Tuesday, March 23, 2010

'The Hobbit' News: WETA's Richard Taylor on 3D Hobbit | Time-Warner Tops MGM Bids

The Hobbit rumors abound while awaiting news of MGM's new owner and subsequent Hobbit "green light." Oh who will it be? Time-Warner? Will The Hobbit be in 3D?

Award-winning FX man Richard Taylor, the Weta Workshop co-founder recently filled us in on The Hobbit rumors and news. Why did Taylor's friend and colleague Peter Jackson step away from The Hobbit and its sequel after the Lord of the Rings trilogy instead handing the director's gauntlet to Guillermo del Toro? Taylor says it's "probably because he's spent so long in Middle Earth... and probably felt a director such as Guillermo could bring something passionate and unique and original and new to the content for the sake of the fans."

Taylor says there will be consistency for characters that appear in both LOTR and The Hobbit stories, but outside of that is anyone's guess. "It's an absolute delight to be working with Guillermo Del Toro," Taylor says. "We've all enjoyed his craft as seen in Pan's Labyrinth and the Hellboy movies. His unique aesthetic and storytelling style brings a lovely aesthetic to the world and one we're enjoying being part of."

And what about the current 3D rumors? Jackson himself is currently dabbling with 3D on Tintin? Taylor only says that "Like any film, there will be an effort to utilize the tools that are available to us today to achieve visual images that will excite and intrigue an audience as we did try 10 years ago."

With this being said, The Hobbit more than likely will be in 3D in order to satiate rabid, obsessed 3D fans. Is there even a doubt? Not!

Big box retailers are currently rolling out 3D monitors. Avatar and Alice in Wonderland fans will be thrilled to learn that studios have shortened the DVD and Blu-ray release time from four to three months after theatrical release.

James Cameron has confirmed that the DVD and Blu-ray release of Avatar has been set for Earth Day, which is Thursday April 22nd. Cameron has also confirmed that another DVD and Blu-ray version will be rolling around in November. The April release will be extras-light, it seems, while a "value-added DVD" and "3-D Blu-ray" will be coming in November 2010.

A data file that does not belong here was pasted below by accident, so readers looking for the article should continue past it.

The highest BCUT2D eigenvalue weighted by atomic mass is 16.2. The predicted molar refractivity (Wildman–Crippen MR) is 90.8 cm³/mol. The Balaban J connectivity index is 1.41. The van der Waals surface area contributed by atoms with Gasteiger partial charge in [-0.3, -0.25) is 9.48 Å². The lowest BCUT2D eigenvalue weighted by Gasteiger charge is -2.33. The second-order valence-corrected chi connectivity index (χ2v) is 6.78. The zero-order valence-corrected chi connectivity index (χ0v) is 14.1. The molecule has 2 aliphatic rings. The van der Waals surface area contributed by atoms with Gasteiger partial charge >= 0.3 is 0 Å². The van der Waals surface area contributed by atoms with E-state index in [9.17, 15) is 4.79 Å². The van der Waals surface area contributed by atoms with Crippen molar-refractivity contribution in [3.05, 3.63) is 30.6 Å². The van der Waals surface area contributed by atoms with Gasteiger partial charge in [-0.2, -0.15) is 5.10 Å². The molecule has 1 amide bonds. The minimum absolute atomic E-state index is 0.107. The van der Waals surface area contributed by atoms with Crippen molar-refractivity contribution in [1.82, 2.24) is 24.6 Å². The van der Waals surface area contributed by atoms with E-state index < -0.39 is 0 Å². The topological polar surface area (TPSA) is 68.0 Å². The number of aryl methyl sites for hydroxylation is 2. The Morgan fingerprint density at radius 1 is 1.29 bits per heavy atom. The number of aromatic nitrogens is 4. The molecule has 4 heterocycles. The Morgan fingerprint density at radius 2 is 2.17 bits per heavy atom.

Fox has since come along and said that the 3D Blu-ray won't be out then, because "3-D is in the conceptual stage". Fox hasn't confirmed those dates either, but we'd kind of assume that Cameron is the daddy on this one right now.

The Hobbit is scheduled to begin a 14 month production schedule this July in New Zealand.

Though with MGM up for sale the green light will be dependent on MGM getting their finances in order. The studio is being targeted by a series of rival firms following a bidding round, and needs an injection of $450m within weeks

If a buyer cannot be found it’s possible it will have to break up it’s assets and sell them off individually. Studio executives are still hoping to secure new funding to allow the company to continue to exist in its current form.

Six companies made nonbinding bids in January for MGM, which owns the rights to 4,100 movies and TV shows and has a stake in future James Bond and The Hobbit films.

News Corp., the owner of the 20th Century Fox studio, which backed Avatar, made a one-page proposal in January to provide an unspecified amount of cash to help MGM operate independently and restructure its debt, but didn't get a formal response. The offer valued MGM at $1.5 billion, said a person familiar with the offer who spoke on condition of anonymity because the bids are meant to be confidential.

It was confirmed yesterday that Time Warner Inc (TWX.N), Lions Gate Entertainment Corp (LGF.N) and billionaire Len Blavatnik's Access Industries put up rival bids of $1.2 billion to $1.5 billion for studio Metro-Goldwyn-Mayer.

Time Warner seen as top bidder with about $1.5 billion and is seen as most likely to walk away with MGM and its library of mostly classics, such as the James Bond franchise.

With the decline of the DVD market, and a lack of regular hits, MGM's library is worth far less now, and cash flow has been inadequate to support the debt load. Production slowed to a crawl.

The situation reflects the tough state of Hollywood economics: While mega-budget films like Avatar have broken box office records, the record of middle-budget dramas and comedies has been hit-or-miss for several studios.

Here's hoping the sale of MGM is settled quickly so that The Hobbit (Part 1) can start lensing in July as planned.

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